One small problem...
It looks like you've just built yourself a rather odd thermos flask.
I'm no expert, but it strikes me that you won't affect on the internal temperature much once you evacuate the conductor (air) from within the container.
Therefore, I suggest a great simplification - leave the temperature probe in the flask until the correct temperature is reached, then withdraw the probe, seal the top and then evacuate the air. The end temperature will not vary much during this process.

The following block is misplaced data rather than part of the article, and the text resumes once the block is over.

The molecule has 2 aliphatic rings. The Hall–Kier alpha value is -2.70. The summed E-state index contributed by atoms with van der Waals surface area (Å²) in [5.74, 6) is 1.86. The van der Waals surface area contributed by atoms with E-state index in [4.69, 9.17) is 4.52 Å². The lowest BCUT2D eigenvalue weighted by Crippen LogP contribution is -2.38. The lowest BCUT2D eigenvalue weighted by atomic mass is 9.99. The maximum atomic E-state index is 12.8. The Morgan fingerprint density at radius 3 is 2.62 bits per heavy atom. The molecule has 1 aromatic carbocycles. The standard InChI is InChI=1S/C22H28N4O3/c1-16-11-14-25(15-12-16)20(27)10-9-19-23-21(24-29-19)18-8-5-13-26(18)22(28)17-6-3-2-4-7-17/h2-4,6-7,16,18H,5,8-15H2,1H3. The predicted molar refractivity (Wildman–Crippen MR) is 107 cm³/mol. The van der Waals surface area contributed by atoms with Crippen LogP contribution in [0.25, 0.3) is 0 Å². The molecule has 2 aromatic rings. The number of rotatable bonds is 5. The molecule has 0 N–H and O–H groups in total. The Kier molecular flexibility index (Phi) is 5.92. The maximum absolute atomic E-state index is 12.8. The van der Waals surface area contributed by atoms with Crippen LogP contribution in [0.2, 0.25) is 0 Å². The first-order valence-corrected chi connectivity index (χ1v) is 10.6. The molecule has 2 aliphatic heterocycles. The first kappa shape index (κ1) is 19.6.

The advantage will be fewer holes to plug, truer temperature readings and generally follows the KISS principle better.
BTW, how brittle will the metal container be at these low temperatures? Is this a safety or otherwise concern?
One final point worthy of consideration - the dry ice will create copious amounts of a mist-like low-lying cloud, which will hamper finding and reading valves and gauges unless this is taken into account (e.g. raise the unit on a stool, lengthen the hose between unit and gauge, add a fan to the mix, ...)
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